The British government’s new Data Protection Bill, which is intended to keep the UK in line with the EU’s forthcoming General Data Protection Regulation (GDPR) after Brexit, has been slammed by civil liberty groups as “shameless” and an attempt to undermine millions of people’s privacy.
Liberty, the Joint Council for the Welfare of Immigrants (JCWI), and the Race Equality Foundation, are all calling for the House of Lords to remove certain exemptions the UK has included in the bill, when it is debated next week.
The new Data Protection Bill will update the current Data Protection Act, which was introduced in 1998, and aims to give citizens more control over their online data, as well as give the authorities more power to impose tougher sanctions on firms that don’t comply.
The government has previously said that it would continue to comply with EU GDPR rules following the UK’s decision to leave the European Union, in order to keep close data links with other member states.
Businesses and government are rapidly trying to prepare for the introduction of GDPR – which comes into effect on 28th May 2018, less than a year away. Recent government research found that 94% of FTSE 350 are under prepared for GDPR.
However, there are a number of exemptions within the Data Protection Bill, which are due to be debated by the House of Lords and have come under fire from civil liberty groups. Exemptions are common when an EU member state implements a new piece of regulation.
The government argues that the new Data Protection Bill will make data protection laws “fit for the digital age” and “empower people to take control of their data”, but the rights of certain individuals are at risk, thanks to Schedule 2, Paragraph 4, of the bill, argues Liberty et al.
A two-tier, discriminatory regime
The exemption removes data protection rights from people whose data is processed for the “maintenance of effective immigration control” or “the investigation or detection of activities that would interfere with effective immigration control”.
If passed, the clause would “strip migrants of the right to have their personal information processed lawfully, fairly and transparently when it is being processed for immigration control purpose”, argues the groups.
Liberty states that it would give the Home Office and other agencies the almost limitless ability to obtain and process people’s data from any other government department, business or other body, with no transparency or oversight – for reasons entirely unrelated to dealing with immigration-related crime.
Martha Spurrier, Director of Liberty, said:
Even from a Government with a track record of fostering division and sanctioning discrimination, this is a particularly brazen expression of how low they will go to bring border control into our everyday lives, no matter the cost.
It is a shameless attempt to subordinate migrants’ fundamental privacy and data protection rights to immigration control. The Government can’t be allowed to sneak this nakedly racist provision onto our law books – we urge the Lords to take it out of the Bill.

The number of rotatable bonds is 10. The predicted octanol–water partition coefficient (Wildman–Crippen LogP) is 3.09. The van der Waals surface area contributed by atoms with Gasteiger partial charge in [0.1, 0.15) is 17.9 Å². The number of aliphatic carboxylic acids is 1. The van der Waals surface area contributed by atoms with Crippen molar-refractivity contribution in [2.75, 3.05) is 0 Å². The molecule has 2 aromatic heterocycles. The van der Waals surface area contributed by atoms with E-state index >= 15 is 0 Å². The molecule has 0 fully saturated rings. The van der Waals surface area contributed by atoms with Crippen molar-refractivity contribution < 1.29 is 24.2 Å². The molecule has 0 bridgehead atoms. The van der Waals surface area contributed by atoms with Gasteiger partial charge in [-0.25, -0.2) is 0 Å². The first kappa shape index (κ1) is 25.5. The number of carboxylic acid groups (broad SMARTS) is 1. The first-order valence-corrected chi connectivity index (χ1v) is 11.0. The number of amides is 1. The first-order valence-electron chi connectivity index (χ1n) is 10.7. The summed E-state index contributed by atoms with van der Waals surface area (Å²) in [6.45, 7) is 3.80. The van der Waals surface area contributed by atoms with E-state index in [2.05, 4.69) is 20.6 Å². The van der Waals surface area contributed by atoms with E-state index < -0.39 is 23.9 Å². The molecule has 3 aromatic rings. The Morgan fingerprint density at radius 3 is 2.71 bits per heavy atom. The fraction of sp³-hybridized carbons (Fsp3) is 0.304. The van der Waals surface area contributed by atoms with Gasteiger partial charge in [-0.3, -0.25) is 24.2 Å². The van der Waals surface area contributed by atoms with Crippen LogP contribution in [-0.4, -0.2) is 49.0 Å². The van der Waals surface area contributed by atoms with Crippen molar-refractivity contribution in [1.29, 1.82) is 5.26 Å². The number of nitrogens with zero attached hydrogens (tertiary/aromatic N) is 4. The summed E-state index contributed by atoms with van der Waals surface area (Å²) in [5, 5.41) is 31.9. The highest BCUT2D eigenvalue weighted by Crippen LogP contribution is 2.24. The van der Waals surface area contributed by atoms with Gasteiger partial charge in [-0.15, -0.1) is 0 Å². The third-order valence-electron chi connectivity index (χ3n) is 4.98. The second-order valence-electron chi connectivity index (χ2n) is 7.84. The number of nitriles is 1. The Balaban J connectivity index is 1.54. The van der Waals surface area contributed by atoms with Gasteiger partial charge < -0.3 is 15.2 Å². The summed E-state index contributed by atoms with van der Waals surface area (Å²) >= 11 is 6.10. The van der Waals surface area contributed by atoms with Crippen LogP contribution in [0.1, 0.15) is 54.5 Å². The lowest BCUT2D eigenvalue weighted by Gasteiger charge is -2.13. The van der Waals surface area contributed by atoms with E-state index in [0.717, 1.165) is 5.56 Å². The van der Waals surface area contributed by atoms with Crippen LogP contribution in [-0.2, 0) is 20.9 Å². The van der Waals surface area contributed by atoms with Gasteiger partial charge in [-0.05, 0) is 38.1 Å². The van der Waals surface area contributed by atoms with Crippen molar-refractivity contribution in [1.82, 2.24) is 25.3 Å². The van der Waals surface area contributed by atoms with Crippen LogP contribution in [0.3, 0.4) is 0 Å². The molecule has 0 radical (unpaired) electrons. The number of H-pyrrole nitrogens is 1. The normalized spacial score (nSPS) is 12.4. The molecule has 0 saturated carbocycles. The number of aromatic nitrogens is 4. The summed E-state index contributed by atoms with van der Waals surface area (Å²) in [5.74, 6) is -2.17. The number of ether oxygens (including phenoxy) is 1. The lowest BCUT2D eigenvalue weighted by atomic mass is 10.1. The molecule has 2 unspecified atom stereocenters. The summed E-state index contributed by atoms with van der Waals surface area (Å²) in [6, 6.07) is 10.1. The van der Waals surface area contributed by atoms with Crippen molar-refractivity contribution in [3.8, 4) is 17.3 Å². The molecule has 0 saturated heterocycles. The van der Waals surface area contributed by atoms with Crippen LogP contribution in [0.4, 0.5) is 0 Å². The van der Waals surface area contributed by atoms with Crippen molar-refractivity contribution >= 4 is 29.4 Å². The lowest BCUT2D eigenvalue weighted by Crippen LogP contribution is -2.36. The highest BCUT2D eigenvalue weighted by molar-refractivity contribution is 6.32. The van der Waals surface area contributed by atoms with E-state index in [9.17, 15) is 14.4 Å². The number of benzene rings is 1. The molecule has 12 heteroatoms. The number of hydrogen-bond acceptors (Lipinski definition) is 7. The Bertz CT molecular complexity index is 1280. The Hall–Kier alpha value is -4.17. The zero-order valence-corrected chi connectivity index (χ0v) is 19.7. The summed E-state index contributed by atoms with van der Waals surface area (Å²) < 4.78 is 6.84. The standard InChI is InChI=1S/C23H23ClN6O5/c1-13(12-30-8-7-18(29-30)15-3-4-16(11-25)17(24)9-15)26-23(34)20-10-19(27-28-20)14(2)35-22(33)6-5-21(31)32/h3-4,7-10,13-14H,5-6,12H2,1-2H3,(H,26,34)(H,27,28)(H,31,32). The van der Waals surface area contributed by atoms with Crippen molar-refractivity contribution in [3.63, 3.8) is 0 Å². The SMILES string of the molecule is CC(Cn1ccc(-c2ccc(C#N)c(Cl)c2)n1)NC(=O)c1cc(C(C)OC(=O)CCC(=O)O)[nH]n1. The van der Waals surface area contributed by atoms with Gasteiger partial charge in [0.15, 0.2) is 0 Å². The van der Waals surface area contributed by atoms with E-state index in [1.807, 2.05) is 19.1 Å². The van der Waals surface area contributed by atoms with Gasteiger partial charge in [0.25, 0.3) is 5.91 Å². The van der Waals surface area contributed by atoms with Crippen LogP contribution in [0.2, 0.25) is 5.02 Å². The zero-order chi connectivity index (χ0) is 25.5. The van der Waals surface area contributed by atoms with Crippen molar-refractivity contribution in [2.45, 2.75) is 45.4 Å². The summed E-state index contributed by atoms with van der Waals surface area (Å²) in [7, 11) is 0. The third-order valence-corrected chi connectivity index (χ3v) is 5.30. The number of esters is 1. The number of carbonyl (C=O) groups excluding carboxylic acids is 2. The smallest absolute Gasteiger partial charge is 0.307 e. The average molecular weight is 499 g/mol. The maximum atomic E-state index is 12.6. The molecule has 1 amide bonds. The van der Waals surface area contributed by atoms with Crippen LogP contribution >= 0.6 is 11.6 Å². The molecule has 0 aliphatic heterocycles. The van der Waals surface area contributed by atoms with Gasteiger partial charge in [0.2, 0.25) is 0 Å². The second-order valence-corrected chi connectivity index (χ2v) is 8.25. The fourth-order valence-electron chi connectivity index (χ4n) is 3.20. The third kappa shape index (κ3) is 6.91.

The 1983 Data Protection Bill included a clause with an identical aim, setting out broad exemptions to people’s rights on the grounds of immigration control. It was deemend to be oppressive and was removed.
The groups argue that that the exemption “completely untethers the Home Office and other agencies’ immigration control efforts from principles such as lawfulness, fairness, transparency or accountability set out under the General Data Protection Regulation (GDPR), the EU’s new framework for data protection laws”.
It adds that it may have been inserted in anticipation of increased monitoring of EU nationals after Brexit.
In a briefing document sent to peers this week, Liberty has also argued that amendments that have been introduced that allow for automated decision making, which impact on an individual’s human rights, should be reconsidered.
The briefing document states:
Liberty is deeply concerned about the potential uses of purely automated decision-making in the law enforcement environment, particularly in relation to the ‘significant’ decisions that have adverse legal effects that are exempted here. We believe that automated processing, if used, should inform officers’ decisions rather make those decisions.
Controversial algorithms currently being trialled by police forces, such as the harm assessment risk tool used in bail decisions and automated facial recognition that leads to arrests, are currently used to support officers’ decisions. They do not replace officers’ decisions or remove their discretion.
However, such purely automated decisions could be permitted under the exemptions within clauses 47 and 48.
It goes on to add:
Sophisticated algorithms used by law enforcement agencies such as the harm assessment tool and automated facial recognition are involved in decisions that engage fundamental rights such as the right to liberty, the right to a private life, freedom of expression, freedom of assembly and the prohibition of discrimination.
The right not to be subjected to a purely automated decision – in other words, the requirement of human involvement in decision making – is thus a vital safeguard, from which we do not believe law enforcement should be exempted.
We urge parliamentarians, as a very minimum, to amend the Bill to protect individuals from being subjected to significant automated decisions that engage their fundamental rights.
An effective Data Protection Bill will undermine much of our interaction with government and business over the coming years. We need to get this right and ensure that citizens have a firm grip of their own data and clear insight into how their data is being used – with effective controls and balances in place to ensure that powers aren’t abused.
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